Now I remember why I go to live performances of symphonic music! Transcendence.
Also remembered only when we got there was why we had purchased tickets weeks ago for tonight's Orchestra of St. Luke's concert. Once we saw the programs at Carnegie Hall the poetry readings listed as intervals on a schedule of very serious musical stuff quickly reminded us why we decided to sign up.
Oooh, but good, political activism in a good classical music program, is it even possible? Yes, and in great performances as well!
We have to credit the New York players and the excellent conductor, Donald Runnicles, for the performances, but I'm not sure who was/were the heroes responsible for putting the provocative program together in the midst of our own wars and political terrors. This is only my footnote, and perhaps it was only a coincidence, but the day happened to mark the anniversary of the first bombing of the World Trade Center in 1993.
See the Carnegie Hall site for complete program notes [absent the poetry texts] and an audio link with comments from Runnicles.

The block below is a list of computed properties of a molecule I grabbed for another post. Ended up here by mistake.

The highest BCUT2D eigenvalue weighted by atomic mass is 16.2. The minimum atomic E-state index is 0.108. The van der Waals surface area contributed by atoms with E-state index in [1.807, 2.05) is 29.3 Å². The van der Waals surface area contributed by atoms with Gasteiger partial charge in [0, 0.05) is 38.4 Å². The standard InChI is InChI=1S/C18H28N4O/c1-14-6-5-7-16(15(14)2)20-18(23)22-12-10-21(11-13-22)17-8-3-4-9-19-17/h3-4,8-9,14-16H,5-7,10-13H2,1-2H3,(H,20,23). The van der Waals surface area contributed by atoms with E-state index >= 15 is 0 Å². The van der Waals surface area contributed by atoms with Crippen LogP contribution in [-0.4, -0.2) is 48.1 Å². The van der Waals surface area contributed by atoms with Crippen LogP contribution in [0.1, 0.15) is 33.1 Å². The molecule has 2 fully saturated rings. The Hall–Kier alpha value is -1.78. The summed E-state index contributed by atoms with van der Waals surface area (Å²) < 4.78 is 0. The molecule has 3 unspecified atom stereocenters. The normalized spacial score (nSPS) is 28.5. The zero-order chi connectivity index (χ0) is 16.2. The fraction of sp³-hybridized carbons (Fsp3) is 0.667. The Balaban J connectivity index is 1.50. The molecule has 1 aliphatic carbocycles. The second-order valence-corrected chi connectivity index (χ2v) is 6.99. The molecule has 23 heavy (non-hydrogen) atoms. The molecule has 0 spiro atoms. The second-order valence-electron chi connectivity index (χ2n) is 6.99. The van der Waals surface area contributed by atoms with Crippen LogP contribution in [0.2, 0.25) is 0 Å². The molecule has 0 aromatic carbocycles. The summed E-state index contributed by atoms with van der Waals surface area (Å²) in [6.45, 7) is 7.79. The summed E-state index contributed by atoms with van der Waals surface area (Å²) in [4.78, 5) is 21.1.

Excerpts from leftist and antiwar poetry by Wislama Szymborska, Virgil, Bertolt Brecht, W. H. Auden, Siegfried Sassoon and Seamus Heaney, all read sympathetically by our favorite Abe Lincoln stand-in, Sam Waterston [who has also appeared as himself in ads for The Nation], were placed as lyric hinges separating major pieces, equally political, by Aaron Jay Kernis, Richard Strauss, Karl Amadeus Hartmann and Dmitri Shostakovich.
The orchestra was assembled, but both it and the darkened hall remained silent for the uncompromising reminder delivered in the first of the six readings. Syzmborska's "Children of the Epoch".[here in excerpt]:
We are children of the epoch.
The epoch is political.
All my daily and nightly affairs,
all your daily and nightly affairs,
are political affairs.
Whether you want it or not,
your genes have a political past,
your skin a political tone,
your eyes a political color,
What you say resounds,
what you don't say is also
The Kernis, "Sarabanda in Memorium", was very New Romanticism pretty, but less than halfway through the sixteen-minute piece described as somehow related to September 11, my attention began to flag. Kernis is a very good composer. I'm just never sure he really has anything new to say.